The Supreme Court of Canada was expected to bring the Canadian law on utility more into line with other jurisdictions, but those hopes have now received a setback, as Gunars Gaikis of Smart & Biggar/Fetherstonhaugh reports.
The UK Intellectual Property Enterprise Court offers a quick and cheap way to resolve IP disputes, but very few have involved life sciences inventions. Mark Didmon and Simon Curtis of Potter Clarkson ask whether IPEC is an appropriate forum for handling these types of patent disputes.
There still are some cultural, legal and procedural barriers that must be overcome before the potential of Brazil’s life sciences sector can be realised, as Gabriel Di Blasi and Mellina Mamede of Di Blasi, Parente & Associados explain.
The Indian Patent Office has issued guidelines aimed at bringing together the intentions of the Patents Act and the Biological Diversity Act, but this has posed serious challenges in obtaining patent protection, say Ranjna Mehta-Dutt and Neha Srivastava of Remfry & Sagar.
The current regulations in Mexico provide a legal framework for protecting genetic resources, but the framework for investing in new biotechnology is still not clear, as Karla Roxana Aispuro Castro and Mariana González Vargas of Becerril, Coca & Becerril report.
The EPO’s Enlarged Board of Appeal is about to deliver its long-awaited final decision on the patentability of plants, in the hope that it will at least bring legal certainty to patentees and unfreeze pending appeals. Franz-Josef Zimmer and Markus Grammel of Grünecker report.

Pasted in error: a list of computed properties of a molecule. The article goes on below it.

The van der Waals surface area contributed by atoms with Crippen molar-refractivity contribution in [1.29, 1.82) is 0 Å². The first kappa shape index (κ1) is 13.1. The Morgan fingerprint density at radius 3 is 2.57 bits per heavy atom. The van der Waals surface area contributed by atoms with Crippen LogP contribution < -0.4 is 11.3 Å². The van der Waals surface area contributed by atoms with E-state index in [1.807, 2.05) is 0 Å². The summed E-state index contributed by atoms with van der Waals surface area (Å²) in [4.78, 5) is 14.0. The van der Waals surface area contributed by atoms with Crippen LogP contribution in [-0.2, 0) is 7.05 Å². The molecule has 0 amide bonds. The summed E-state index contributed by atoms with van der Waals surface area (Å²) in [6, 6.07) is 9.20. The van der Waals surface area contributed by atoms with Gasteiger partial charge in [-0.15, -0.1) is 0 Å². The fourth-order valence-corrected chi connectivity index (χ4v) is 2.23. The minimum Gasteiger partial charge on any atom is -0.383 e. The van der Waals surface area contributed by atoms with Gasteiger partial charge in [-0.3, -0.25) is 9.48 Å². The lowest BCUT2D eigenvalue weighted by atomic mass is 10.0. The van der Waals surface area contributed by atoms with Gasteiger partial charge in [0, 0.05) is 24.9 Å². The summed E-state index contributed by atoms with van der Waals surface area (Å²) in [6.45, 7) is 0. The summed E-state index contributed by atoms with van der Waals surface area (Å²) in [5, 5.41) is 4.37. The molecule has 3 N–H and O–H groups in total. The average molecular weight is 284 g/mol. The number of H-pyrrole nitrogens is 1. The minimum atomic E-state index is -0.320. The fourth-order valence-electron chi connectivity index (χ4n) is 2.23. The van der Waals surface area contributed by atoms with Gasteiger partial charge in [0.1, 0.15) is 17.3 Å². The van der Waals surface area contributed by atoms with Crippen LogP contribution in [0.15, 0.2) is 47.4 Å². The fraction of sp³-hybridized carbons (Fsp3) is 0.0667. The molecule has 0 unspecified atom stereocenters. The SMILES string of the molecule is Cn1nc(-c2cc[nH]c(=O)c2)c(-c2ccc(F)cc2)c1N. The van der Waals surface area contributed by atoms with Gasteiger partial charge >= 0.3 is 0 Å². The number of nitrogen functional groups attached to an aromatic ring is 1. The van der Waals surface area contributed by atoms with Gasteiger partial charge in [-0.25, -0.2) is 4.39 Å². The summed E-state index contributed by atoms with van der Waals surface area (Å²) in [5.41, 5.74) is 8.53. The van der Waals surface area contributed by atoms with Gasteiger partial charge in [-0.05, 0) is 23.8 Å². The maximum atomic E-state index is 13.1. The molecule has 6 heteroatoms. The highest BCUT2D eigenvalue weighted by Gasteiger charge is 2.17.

At first glance, it might seem odd for a company to both divide blood plasma and fight the side-effects of cancer treatment. But not for PlasmaTech Biopharmaceuticals, which tells LSIPR about how the company does it and also protects its IP.
A new EU policy will require pharmaceutical companies to provide clinical trial data when seeking marketing approval for their drugs. But how will they ensure adequate IP protection while embracing the new culture of transparency? LSIPR reports.
Earlier this year, the Advocate General of the CJEU opined that stem cells from parthenotes are patentable. Franz-Josef Zimmer and Markus Grammel examine the reasoning behind his opinion.
Depositing a microorganism in a country may be crucial for obtaining a method patent in that jurisdiction, but can come with its pitfalls, says Peter ten Haaft.